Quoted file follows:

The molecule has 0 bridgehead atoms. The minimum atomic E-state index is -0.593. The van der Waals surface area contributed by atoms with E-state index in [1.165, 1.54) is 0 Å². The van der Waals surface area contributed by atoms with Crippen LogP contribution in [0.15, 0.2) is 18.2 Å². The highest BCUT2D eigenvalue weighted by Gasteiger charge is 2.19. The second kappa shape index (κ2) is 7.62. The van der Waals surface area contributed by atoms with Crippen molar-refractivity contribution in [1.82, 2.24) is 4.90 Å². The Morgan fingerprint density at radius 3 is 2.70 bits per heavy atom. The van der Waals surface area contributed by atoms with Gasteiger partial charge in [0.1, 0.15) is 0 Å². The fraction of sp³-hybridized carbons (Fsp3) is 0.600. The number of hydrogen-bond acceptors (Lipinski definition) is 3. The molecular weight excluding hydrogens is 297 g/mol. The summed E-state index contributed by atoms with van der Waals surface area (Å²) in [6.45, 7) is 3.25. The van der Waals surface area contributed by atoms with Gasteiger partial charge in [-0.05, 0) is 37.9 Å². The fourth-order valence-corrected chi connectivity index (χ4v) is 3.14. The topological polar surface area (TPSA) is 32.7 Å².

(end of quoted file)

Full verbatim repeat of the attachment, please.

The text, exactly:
The molecule has 0 bridgehead atoms. The minimum atomic E-state index is -0.593. The van der Waals surface area contributed by atoms with E-state index in [1.165, 1.54) is 0 Å². The van der Waals surface area contributed by atoms with Crippen LogP contribution in [0.15, 0.2) is 18.2 Å². The highest BCUT2D eigenvalue weighted by Gasteiger charge is 2.19. The second kappa shape index (κ2) is 7.62. The van der Waals surface area contributed by atoms with Crippen molar-refractivity contribution in [1.82, 2.24) is 4.90 Å². The Morgan fingerprint density at radius 3 is 2.70 bits per heavy atom. The van der Waals surface area contributed by atoms with Gasteiger partial charge in [0.1, 0.15) is 0 Å². The fraction of sp³-hybridized carbons (Fsp3) is 0.600. The number of hydrogen-bond acceptors (Lipinski definition) is 3. The molecular weight excluding hydrogens is 297 g/mol. The summed E-state index contributed by atoms with van der Waals surface area (Å²) in [6.45, 7) is 3.25. The van der Waals surface area contributed by atoms with Gasteiger partial charge in [-0.05, 0) is 37.9 Å². The fourth-order valence-corrected chi connectivity index (χ4v) is 3.14. The topological polar surface area (TPSA) is 32.7 Å².